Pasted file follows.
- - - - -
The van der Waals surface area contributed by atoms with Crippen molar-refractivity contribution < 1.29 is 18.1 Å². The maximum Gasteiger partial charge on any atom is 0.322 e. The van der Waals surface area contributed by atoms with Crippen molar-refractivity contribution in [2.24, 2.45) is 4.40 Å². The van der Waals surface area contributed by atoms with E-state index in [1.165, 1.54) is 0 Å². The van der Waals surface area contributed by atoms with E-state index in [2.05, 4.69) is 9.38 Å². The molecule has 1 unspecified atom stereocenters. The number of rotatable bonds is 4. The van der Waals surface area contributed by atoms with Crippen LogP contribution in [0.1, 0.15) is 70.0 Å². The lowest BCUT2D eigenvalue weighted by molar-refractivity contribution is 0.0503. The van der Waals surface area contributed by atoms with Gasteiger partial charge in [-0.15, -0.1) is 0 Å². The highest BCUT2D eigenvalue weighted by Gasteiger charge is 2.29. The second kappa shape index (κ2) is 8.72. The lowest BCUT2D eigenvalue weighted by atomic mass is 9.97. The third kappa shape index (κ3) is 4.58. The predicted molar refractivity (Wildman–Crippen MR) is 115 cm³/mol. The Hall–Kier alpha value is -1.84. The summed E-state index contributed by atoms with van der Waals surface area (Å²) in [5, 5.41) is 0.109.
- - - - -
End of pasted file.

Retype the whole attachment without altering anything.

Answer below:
The van der Waals surface area contributed by atoms with Crippen molar-refractivity contribution < 1.29 is 18.1 Å². The maximum Gasteiger partial charge on any atom is 0.322 e. The van der Waals surface area contributed by atoms with Crippen molar-refractivity contribution in [2.24, 2.45) is 4.40 Å². The van der Waals surface area contributed by atoms with E-state index in [1.165, 1.54) is 0 Å². The van der Waals surface area contributed by atoms with E-state index in [2.05, 4.69) is 9.38 Å². The molecule has 1 unspecified atom stereocenters. The number of rotatable bonds is 4. The van der Waals surface area contributed by atoms with Crippen LogP contribution in [0.1, 0.15) is 70.0 Å². The lowest BCUT2D eigenvalue weighted by molar-refractivity contribution is 0.0503. The van der Waals surface area contributed by atoms with Gasteiger partial charge in [-0.15, -0.1) is 0 Å². The highest BCUT2D eigenvalue weighted by Gasteiger charge is 2.29. The second kappa shape index (κ2) is 8.72. The lowest BCUT2D eigenvalue weighted by atomic mass is 9.97. The third kappa shape index (κ3) is 4.58. The predicted molar refractivity (Wildman–Crippen MR) is 115 cm³/mol. The Hall–Kier alpha value is -1.84. The summed E-state index contributed by atoms with van der Waals surface area (Å²) in [5, 5.41) is 0.109.